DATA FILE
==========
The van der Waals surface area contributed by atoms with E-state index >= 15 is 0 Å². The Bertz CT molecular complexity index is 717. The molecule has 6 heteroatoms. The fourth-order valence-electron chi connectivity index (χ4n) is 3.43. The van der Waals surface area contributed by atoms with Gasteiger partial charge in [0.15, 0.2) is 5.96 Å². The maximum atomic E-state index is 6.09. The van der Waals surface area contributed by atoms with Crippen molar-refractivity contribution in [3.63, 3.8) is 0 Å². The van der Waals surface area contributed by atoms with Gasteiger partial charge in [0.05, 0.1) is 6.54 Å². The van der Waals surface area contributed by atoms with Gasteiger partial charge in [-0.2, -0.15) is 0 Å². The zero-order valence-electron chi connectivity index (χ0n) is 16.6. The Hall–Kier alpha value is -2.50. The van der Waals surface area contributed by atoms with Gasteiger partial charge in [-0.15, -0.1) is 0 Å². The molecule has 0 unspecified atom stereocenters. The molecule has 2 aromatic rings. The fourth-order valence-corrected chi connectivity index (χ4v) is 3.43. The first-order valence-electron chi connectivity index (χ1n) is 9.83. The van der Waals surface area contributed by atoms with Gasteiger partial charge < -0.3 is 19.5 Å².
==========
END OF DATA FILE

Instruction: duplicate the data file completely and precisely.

The van der Waals surface area contributed by atoms with E-state index >= 15 is 0 Å². The Bertz CT molecular complexity index is 717. The molecule has 6 heteroatoms. The fourth-order valence-electron chi connectivity index (χ4n) is 3.43. The van der Waals surface area contributed by atoms with Gasteiger partial charge in [0.15, 0.2) is 5.96 Å². The maximum atomic E-state index is 6.09. The van der Waals surface area contributed by atoms with Crippen molar-refractivity contribution in [3.63, 3.8) is 0 Å². The van der Waals surface area contributed by atoms with Gasteiger partial charge in [0.05, 0.1) is 6.54 Å². The van der Waals surface area contributed by atoms with Gasteiger partial charge in [-0.2, -0.15) is 0 Å². The zero-order valence-electron chi connectivity index (χ0n) is 16.6. The Hall–Kier alpha value is -2.50. The van der Waals surface area contributed by atoms with Gasteiger partial charge in [-0.15, -0.1) is 0 Å². The molecule has 0 unspecified atom stereocenters. The molecule has 2 aromatic rings. The fourth-order valence-corrected chi connectivity index (χ4v) is 3.43. The first-order valence-electron chi connectivity index (χ1n) is 9.83. The van der Waals surface area contributed by atoms with Gasteiger partial charge < -0.3 is 19.5 Å².